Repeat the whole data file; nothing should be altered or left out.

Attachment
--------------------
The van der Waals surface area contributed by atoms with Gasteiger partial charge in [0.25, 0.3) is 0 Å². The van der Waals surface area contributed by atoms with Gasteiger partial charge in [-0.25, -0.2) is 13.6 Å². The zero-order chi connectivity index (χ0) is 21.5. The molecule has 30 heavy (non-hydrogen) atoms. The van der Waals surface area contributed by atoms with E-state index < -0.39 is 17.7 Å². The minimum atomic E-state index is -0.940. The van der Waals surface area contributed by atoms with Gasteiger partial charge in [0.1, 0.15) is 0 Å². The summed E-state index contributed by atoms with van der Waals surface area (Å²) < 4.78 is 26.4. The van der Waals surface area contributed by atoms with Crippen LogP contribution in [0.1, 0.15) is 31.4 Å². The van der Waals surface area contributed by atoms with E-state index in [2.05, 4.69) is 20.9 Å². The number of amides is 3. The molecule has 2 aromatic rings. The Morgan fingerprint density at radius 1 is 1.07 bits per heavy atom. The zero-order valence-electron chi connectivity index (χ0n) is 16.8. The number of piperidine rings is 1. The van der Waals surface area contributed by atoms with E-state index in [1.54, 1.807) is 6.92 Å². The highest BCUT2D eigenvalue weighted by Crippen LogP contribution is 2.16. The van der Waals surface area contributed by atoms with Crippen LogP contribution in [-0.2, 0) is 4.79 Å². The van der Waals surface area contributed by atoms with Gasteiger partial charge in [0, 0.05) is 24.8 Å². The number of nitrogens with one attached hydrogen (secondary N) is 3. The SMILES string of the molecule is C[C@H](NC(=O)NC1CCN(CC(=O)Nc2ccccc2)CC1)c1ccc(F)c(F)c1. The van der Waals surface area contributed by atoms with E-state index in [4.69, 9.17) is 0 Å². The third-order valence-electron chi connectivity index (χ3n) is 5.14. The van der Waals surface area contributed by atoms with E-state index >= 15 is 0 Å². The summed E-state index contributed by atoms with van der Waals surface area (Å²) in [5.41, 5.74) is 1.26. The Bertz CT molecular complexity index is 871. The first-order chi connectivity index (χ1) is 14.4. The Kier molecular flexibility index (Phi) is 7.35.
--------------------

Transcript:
The van der Waals surface area contributed by atoms with Gasteiger partial charge in [0.25, 0.3) is 0 Å². The van der Waals surface area contributed by atoms with Gasteiger partial charge in [-0.25, -0.2) is 13.6 Å². The zero-order chi connectivity index (χ0) is 21.5. The molecule has 30 heavy (non-hydrogen) atoms. The van der Waals surface area contributed by atoms with E-state index < -0.39 is 17.7 Å². The minimum atomic E-state index is -0.940. The van der Waals surface area contributed by atoms with Gasteiger partial charge in [0.1, 0.15) is 0 Å². The summed E-state index contributed by atoms with van der Waals surface area (Å²) < 4.78 is 26.4. The van der Waals surface area contributed by atoms with Crippen LogP contribution in [0.1, 0.15) is 31.4 Å². The van der Waals surface area contributed by atoms with E-state index in [2.05, 4.69) is 20.9 Å². The number of amides is 3. The molecule has 2 aromatic rings. The Morgan fingerprint density at radius 1 is 1.07 bits per heavy atom. The zero-order valence-electron chi connectivity index (χ0n) is 16.8. The number of piperidine rings is 1. The van der Waals surface area contributed by atoms with E-state index in [1.54, 1.807) is 6.92 Å². The highest BCUT2D eigenvalue weighted by Crippen LogP contribution is 2.16. The van der Waals surface area contributed by atoms with Crippen LogP contribution in [-0.2, 0) is 4.79 Å². The van der Waals surface area contributed by atoms with Gasteiger partial charge in [0, 0.05) is 24.8 Å². The number of nitrogens with one attached hydrogen (secondary N) is 3. The SMILES string of the molecule is C[C@H](NC(=O)NC1CCN(CC(=O)Nc2ccccc2)CC1)c1ccc(F)c(F)c1. The van der Waals surface area contributed by atoms with E-state index in [4.69, 9.17) is 0 Å². The third-order valence-electron chi connectivity index (χ3n) is 5.14. The van der Waals surface area contributed by atoms with E-state index >= 15 is 0 Å². The summed E-state index contributed by atoms with van der Waals surface area (Å²) in [5.41, 5.74) is 1.26. The Bertz CT molecular complexity index is 871. The first-order chi connectivity index (χ1) is 14.4. The Kier molecular flexibility index (Phi) is 7.35.